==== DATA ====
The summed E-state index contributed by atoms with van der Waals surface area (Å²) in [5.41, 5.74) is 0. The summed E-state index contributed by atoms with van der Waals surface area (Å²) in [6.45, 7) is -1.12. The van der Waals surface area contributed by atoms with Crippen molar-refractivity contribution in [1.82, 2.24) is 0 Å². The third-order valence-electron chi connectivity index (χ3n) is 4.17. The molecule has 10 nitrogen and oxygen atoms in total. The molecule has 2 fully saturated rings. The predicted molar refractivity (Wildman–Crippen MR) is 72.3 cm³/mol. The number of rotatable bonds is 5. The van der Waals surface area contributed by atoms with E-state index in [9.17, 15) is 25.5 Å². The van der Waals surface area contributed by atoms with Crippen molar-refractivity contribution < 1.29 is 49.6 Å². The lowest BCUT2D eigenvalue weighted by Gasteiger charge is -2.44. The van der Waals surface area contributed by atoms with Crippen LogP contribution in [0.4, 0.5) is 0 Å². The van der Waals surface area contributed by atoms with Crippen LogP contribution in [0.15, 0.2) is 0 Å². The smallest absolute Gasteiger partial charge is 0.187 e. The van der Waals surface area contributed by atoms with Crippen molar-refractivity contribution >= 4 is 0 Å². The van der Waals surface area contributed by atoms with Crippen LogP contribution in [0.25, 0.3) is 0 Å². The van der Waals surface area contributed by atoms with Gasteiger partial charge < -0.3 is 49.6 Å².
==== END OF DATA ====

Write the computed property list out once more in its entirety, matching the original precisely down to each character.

The summed E-state index contributed by atoms with van der Waals surface area (Å²) in [5.41, 5.74) is 0. The summed E-state index contributed by atoms with van der Waals surface area (Å²) in [6.45, 7) is -1.12. The van der Waals surface area contributed by atoms with Crippen molar-refractivity contribution in [1.82, 2.24) is 0 Å². The third-order valence-electron chi connectivity index (χ3n) is 4.17. The molecule has 10 nitrogen and oxygen atoms in total. The molecule has 2 fully saturated rings. The predicted molar refractivity (Wildman–Crippen MR) is 72.3 cm³/mol. The number of rotatable bonds is 5. The van der Waals surface area contributed by atoms with E-state index in [9.17, 15) is 25.5 Å². The van der Waals surface area contributed by atoms with Crippen molar-refractivity contribution < 1.29 is 49.6 Å². The lowest BCUT2D eigenvalue weighted by Gasteiger charge is -2.44. The van der Waals surface area contributed by atoms with Crippen LogP contribution in [0.4, 0.5) is 0 Å². The van der Waals surface area contributed by atoms with Crippen LogP contribution in [0.15, 0.2) is 0 Å². The smallest absolute Gasteiger partial charge is 0.187 e. The van der Waals surface area contributed by atoms with Crippen molar-refractivity contribution >= 4 is 0 Å². The van der Waals surface area contributed by atoms with Crippen LogP contribution in [0.25, 0.3) is 0 Å². The van der Waals surface area contributed by atoms with Gasteiger partial charge < -0.3 is 49.6 Å².